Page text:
By Dev K. Mishra, M.D.
Water seems to have gotten a bad rap lately. It used to be perfectly acceptable to drink water during sports events, but nowadays it seems that there is a big push toward flavored waters and so-called "sports drinks."
Human bodies are about 60% water. Drinking water is critical for all human beings to stay healthy, and water overall is probably more important than food for survival. In average conditions an adult human being can go without water for about 3 to 5 days but can survive without food for much longer. The need for water consumption goes up with exercise and also increases with hot or cold climates. Every part of the human body is dependent on water for proper function.
Sports drinks and juices do provide hydration, but water is still generally the healthiest option for exercise lasting less than 60 to 90 minutes because it lacks the calories and additives of the other drinks. Sports drinks* may be more effective for longer duration exercise because they contain electrolytes that are lost with intense sweating.
Research shows that adolescents and teenagers get less water than any other age group. A good portion of an adolescent’s "diet" consists of soda and foods containing a large amount of processed sugars, fat or salt, which have little if any nutritional value. Drinking water before a meal can curb the desire to overeat, and by substituting water for empty-calorie soda will literally save hundreds of useless calories in the overweight child or adolescent's diet.
Young athletes face the risk of dehydration and heat related illness if they do not replace the water that is lost through sweat. Many pediatricians recommend that every child should drink half of their total body weight in ounces of water each day. For instance, the average 6-year-old weighing 46 pounds should drink about 3 cups of water or 23 ounces in the course of the day. Sports participation increases the body’s need to consume water.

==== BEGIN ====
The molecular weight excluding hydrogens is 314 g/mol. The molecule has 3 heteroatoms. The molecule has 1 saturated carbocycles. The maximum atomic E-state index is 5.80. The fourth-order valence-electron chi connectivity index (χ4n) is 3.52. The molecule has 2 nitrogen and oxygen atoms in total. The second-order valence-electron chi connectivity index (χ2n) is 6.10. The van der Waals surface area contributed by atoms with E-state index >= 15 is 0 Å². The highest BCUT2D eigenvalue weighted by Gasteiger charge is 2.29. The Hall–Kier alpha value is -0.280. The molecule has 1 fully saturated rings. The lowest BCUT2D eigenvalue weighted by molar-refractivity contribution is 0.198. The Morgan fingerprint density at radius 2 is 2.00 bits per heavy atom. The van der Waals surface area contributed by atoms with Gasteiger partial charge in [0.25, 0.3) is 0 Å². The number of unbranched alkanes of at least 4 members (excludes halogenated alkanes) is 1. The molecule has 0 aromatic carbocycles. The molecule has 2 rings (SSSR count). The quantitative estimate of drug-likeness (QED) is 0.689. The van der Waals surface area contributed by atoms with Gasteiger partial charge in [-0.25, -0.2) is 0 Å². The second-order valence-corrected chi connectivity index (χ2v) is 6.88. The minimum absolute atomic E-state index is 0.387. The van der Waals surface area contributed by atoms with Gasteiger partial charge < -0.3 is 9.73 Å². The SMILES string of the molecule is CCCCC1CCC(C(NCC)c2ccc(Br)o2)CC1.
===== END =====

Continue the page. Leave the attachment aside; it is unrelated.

For athletes, one of the keys is to begin hydrating well before your planned exercise or game session. There is yet another formula for hydrating before exercise. The general recommendation is for young athletes to begin hydrating themselves about two hours before exercise by having 1 ounce of water for every 10 pounds of their body weight. This can all get very confusing.
So here are some practical tips about drinking water that should be a bit easier to remember.
* The young athlete should have 12-16 ounces of fluid up until about 30 minutes before a game or practice (remember that most water and sports drinks come in 20-ounce bottles).
* Keep sipping water during the practice or match.
* Start re-hydrating within 20 minutes of the conclusion of the practice or game. Research shows that the first 20 minutes are the most efficient time to start refueling. Try to take in 20 ounces within this window of time.
There are also many excellent sports drinks available that will provide hydration. Some advantages of sports drinks are better taste, and also the ability to replace electrolytes that are lost during sweat. But for most shorter duration sports events water will do just fine. Water is cheaper than a sports drink, and it has proved effective literally for millions of years.
* FURTHER READING: For Dr. Mishra's detailed look at sports and energy drinks, click HERE.
(Dev K. Mishra is the creator of the SidelineSportsDoc.com injury management program for coaches. He is an orthopedic surgeon in private practice in Burlingame, Calif. He is a member of the team physician pool with the U.S. Soccer Federation and has served as team physician at the University of California, Berkeley. This article first appeared on SidelineSportsDoc.com.)